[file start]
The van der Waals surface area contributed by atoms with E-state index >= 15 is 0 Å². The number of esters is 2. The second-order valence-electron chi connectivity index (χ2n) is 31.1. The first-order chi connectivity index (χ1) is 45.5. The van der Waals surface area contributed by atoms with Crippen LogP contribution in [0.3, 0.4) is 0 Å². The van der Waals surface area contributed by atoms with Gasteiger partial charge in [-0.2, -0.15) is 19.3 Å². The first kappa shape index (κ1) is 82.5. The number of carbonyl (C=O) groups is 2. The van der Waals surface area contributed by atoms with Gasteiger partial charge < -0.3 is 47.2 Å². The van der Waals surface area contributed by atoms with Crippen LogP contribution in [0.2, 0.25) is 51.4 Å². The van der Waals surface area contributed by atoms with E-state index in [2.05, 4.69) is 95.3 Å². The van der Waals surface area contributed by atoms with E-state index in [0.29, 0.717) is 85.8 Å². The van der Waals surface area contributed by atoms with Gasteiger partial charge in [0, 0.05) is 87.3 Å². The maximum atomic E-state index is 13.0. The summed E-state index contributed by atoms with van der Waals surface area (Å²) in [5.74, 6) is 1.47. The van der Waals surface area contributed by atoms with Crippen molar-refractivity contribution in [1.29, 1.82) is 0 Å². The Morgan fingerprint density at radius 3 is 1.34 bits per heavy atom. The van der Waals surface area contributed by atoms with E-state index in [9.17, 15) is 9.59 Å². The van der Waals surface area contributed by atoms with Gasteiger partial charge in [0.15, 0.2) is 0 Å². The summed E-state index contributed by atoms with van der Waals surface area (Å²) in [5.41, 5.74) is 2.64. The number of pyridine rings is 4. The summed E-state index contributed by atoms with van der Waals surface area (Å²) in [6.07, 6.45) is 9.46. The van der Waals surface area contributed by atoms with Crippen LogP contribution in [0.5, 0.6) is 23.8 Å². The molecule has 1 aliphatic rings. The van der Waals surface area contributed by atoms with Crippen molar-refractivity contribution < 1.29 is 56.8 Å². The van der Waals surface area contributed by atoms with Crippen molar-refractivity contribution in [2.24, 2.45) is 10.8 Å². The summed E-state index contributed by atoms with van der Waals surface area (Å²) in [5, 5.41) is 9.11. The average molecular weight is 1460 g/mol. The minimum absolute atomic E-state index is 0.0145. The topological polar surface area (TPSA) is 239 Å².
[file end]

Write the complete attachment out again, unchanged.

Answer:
The van der Waals surface area contributed by atoms with E-state index >= 15 is 0 Å². The number of esters is 2. The second-order valence-electron chi connectivity index (χ2n) is 31.1. The first-order chi connectivity index (χ1) is 45.5. The van der Waals surface area contributed by atoms with Crippen LogP contribution in [0.3, 0.4) is 0 Å². The van der Waals surface area contributed by atoms with Gasteiger partial charge in [-0.2, -0.15) is 19.3 Å². The first kappa shape index (κ1) is 82.5. The number of carbonyl (C=O) groups is 2. The van der Waals surface area contributed by atoms with Gasteiger partial charge < -0.3 is 47.2 Å². The van der Waals surface area contributed by atoms with Crippen LogP contribution in [0.2, 0.25) is 51.4 Å². The van der Waals surface area contributed by atoms with E-state index in [2.05, 4.69) is 95.3 Å². The van der Waals surface area contributed by atoms with E-state index in [0.29, 0.717) is 85.8 Å². The van der Waals surface area contributed by atoms with Gasteiger partial charge in [0, 0.05) is 87.3 Å². The maximum atomic E-state index is 13.0. The summed E-state index contributed by atoms with van der Waals surface area (Å²) in [5.74, 6) is 1.47. The van der Waals surface area contributed by atoms with Crippen molar-refractivity contribution in [1.29, 1.82) is 0 Å². The Morgan fingerprint density at radius 3 is 1.34 bits per heavy atom. The van der Waals surface area contributed by atoms with E-state index in [9.17, 15) is 9.59 Å². The van der Waals surface area contributed by atoms with Gasteiger partial charge in [0.15, 0.2) is 0 Å². The summed E-state index contributed by atoms with van der Waals surface area (Å²) in [5.41, 5.74) is 2.64. The number of pyridine rings is 4. The summed E-state index contributed by atoms with van der Waals surface area (Å²) in [6.07, 6.45) is 9.46. The van der Waals surface area contributed by atoms with Crippen LogP contribution in [0.5, 0.6) is 23.8 Å². The molecule has 1 aliphatic rings. The van der Waals surface area contributed by atoms with Crippen molar-refractivity contribution < 1.29 is 56.8 Å². The van der Waals surface area contributed by atoms with Crippen molar-refractivity contribution in [2.24, 2.45) is 10.8 Å². The summed E-state index contributed by atoms with van der Waals surface area (Å²) in [5, 5.41) is 9.11. The average molecular weight is 1460 g/mol. The minimum absolute atomic E-state index is 0.0145. The topological polar surface area (TPSA) is 239 Å².